Admit it, you have encountered this, after so much effort capturing images for stacking and painfully waiting for stacking software to finish, you ended up with an image with a lot of haze. So much so, your skillful Photoshop tricks can’t help it. Oh OK, sometimes Photoshop does help, but I still believe to get it right at the first place.
So what happened? What happened is that your diffusion setup is causing light beams entering your lens, causing glare and haze.
Sure, sure, now everybody knows to diffuse light. Diffusion, diffusion and diffusion, that is probably the motto carved on every macro photographers’ wall. How can it go wrong? Well it could. Why? Because there are two things that a good diffusion does: first spread the light as wide as possible, and second scatters the light to all directions. Both can actually be harmful because now, light, because they are spread and scattered, might enter your lens (be it microscope objective or macro lenses) and cause glare or haze.
OK, I am not an artist to draw some illustration, but I can do some experiments to help us understand it. Here is one experiment:
Here the light is diffused through a semi-transparent plastic sheet. Notice how close the lens is to the plastic sheet.
In above setup, the light is diffused through a semi-transparent plastic sheet. But notice how close the lens is to the plastic sheet. If you take a picture against pure black background, what would you expect? Do you get a pure black images? The answer is no. Here is the image captured.
Image shot when lens is very close to diffusion sheet.
That is not good, right? I mean, you can see a black circle with light gray haze around it. The haze is caused by light beams entering the lens, particularly, the bottom part of the image where light from above, which is closer to the lens, can enter the lens due to the (wider, here the lens is a 4x microscope objective) angle of field of view. Also notice the diffusion plastic is rather deep, so some light scattered by deeper end of the plastic are entering the lens, too, causing the center haze.
Hmmm, that is interesting. So what if we make the lens further away from the diffusion plastic? Here is another setup:
Now the distance, A, between lens and diffusion material is further away and the light are focused on front edge of the diffusion plastic sheet (B)
The A in above picture shows the lens is now further away from the diffusion material and the B shows the light are focused on the front edge of the plastic sheet. What would you expect if we take a picture of black background?
Image shot with lens further away from diffusion plastic
That is better. Still some haze at bottom corners but much better. Of course, one might argue, since the lens is further away from the plastic sheet, light intensity is reduced. This is true, but the angle of field of view also plays big role here reducing the haze — less light can enter the lens due to the angle of field of view of the lens.
Well, this is cool. Now what if lights are focused further away from the front edge, just to show the effect of angle of field of view? Here is the setup:
The lens is still further away from the plastic sheet, but now lights are focused further away from the front edge.
Image shot with above setup. A little severe than setup 2 where lights are focused on the front edge.
Sure this comparison is a bit subtle, but if you are stacking hundreds of images, the haze might show up as it is a little severe than setup 2.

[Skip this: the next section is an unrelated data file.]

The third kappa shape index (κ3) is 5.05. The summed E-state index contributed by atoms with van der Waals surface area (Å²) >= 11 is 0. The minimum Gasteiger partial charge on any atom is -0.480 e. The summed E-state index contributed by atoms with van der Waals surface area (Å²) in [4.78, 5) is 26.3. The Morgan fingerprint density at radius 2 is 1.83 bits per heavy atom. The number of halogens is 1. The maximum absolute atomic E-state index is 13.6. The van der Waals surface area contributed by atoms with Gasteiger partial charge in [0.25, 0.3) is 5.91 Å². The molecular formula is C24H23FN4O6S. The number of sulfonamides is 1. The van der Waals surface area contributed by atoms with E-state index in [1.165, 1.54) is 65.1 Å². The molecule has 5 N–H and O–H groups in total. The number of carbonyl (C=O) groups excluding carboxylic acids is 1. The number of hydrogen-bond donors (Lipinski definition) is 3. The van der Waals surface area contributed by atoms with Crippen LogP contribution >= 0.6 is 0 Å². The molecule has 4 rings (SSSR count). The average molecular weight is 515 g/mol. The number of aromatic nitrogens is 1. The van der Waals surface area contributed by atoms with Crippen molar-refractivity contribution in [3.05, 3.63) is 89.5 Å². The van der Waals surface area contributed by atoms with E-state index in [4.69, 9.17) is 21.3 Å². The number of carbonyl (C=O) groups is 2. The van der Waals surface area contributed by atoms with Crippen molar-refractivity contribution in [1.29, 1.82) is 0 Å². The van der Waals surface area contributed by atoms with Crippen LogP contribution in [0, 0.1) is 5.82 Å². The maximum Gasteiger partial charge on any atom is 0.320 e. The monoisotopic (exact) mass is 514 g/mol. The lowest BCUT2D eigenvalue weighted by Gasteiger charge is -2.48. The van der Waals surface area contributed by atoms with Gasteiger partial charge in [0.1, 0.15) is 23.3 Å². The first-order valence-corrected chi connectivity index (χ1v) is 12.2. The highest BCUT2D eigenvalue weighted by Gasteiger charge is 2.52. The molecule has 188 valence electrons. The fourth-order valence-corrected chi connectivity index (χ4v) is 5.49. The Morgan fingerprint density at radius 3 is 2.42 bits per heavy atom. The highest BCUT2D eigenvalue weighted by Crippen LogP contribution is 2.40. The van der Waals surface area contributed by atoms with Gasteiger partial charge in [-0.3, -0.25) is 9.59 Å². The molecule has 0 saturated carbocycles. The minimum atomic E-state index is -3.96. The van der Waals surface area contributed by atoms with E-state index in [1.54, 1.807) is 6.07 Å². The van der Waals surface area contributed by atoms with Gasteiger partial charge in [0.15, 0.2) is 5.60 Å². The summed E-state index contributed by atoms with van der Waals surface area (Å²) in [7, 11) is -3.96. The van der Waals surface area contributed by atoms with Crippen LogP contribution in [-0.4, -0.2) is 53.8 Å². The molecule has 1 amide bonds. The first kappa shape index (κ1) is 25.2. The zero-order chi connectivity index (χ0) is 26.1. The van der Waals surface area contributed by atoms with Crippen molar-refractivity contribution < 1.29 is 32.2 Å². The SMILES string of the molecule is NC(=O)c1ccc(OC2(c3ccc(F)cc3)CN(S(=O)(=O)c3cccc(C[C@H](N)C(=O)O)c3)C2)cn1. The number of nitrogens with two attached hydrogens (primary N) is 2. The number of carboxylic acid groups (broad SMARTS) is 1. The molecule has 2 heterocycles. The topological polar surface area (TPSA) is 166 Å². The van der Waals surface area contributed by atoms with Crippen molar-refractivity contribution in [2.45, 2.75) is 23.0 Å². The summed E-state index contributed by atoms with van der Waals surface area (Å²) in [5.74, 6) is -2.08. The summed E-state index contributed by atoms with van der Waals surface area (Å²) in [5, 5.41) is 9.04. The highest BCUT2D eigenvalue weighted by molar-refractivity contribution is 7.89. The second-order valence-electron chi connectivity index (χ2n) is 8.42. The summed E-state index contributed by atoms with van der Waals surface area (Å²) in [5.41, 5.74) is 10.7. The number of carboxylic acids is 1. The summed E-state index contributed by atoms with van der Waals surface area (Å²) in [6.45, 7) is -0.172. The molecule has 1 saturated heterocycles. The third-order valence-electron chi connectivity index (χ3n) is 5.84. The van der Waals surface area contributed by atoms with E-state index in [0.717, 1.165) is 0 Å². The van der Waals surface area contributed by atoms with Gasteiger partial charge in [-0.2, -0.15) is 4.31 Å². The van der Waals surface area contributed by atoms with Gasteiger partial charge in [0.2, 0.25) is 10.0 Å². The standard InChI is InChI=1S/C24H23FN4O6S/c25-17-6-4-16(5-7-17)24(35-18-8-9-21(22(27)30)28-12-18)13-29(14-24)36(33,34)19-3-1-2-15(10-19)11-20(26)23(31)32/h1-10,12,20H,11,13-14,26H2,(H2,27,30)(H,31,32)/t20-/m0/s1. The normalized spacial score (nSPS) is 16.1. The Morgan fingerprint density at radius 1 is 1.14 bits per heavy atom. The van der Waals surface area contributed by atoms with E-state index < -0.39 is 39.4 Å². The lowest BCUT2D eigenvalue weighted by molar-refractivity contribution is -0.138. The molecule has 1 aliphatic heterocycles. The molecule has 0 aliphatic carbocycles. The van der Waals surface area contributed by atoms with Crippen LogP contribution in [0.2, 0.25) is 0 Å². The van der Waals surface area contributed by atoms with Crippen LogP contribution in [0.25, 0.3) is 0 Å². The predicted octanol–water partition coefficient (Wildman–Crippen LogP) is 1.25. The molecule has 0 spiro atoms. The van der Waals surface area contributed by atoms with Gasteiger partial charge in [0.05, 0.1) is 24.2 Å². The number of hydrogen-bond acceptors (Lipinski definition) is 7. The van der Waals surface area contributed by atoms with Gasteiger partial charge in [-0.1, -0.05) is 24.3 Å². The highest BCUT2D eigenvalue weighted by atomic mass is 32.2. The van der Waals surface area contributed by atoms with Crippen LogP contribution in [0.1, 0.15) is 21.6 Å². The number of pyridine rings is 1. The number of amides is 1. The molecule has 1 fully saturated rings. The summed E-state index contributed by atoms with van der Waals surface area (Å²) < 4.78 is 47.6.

Now what happens if we move the lens deeper into the diffusion setup and focus light on the front edge? This can be advantageous because more light diffused by the front edge will reach the subject, thus lighting up the subject more, and because these light come from behind the lens, they will not cause any trouble. Here are the results.
The lens is moved deeper inside the diffusion tube made of plastic sheet and lights are focused on the front edge of the diffusion sheet.
The result is pretty good, very little haze (still there, but does not show due to smaller image)
Now let’s test the theory that field of view plays bigger role by focusing light further on the plastic sheet and see what happens.
The lens is moved inside the plastic diffusion tube, but now the lights are focused on further end of the plastic tube, making some lights entering lens.
Though it is hard to see the difference because it is so small, moving the light further down does cause some more haze.
OK, so even though it is hard to see the difference, moving the light further down does cause issue because more light are scattered and more lights are enter the lens.
Of course, the traditional light flagging technique works with macro photography. If for some reason, it is not possible to move the lens deeper inside diffusion tube, you can still use black clothe to flag the tube like this:
A – black clothe to cover up the further end. B the subject is just inside the tube so no direction light will hit on it.
As can be seen, diffusion is at work, else the facets of eyes will be lit up like hot spots.
Of course, it is better to do a black background shot, just to see if there is any haze with flagging material covering up the further end of the diffusion tube.
From above experiments, we can see the following:
- Keep the lens away from the diffusion material, so less of diffused light can enter the lens.
- It is better to keep the lens deeper inside diffusion tube and light the front of diffusion tube
- If necessary, use flag technique, cover up everything just behind the subject as they do not contribute any light (to light the subject) at all
Of course, everyone has their own diffusion setup, it might not be tubular, but the general idea is to shoot a pure black background and see if you can get as close to pure black as possible. If not, adjust your diffusion setup until it is satisfactory to you.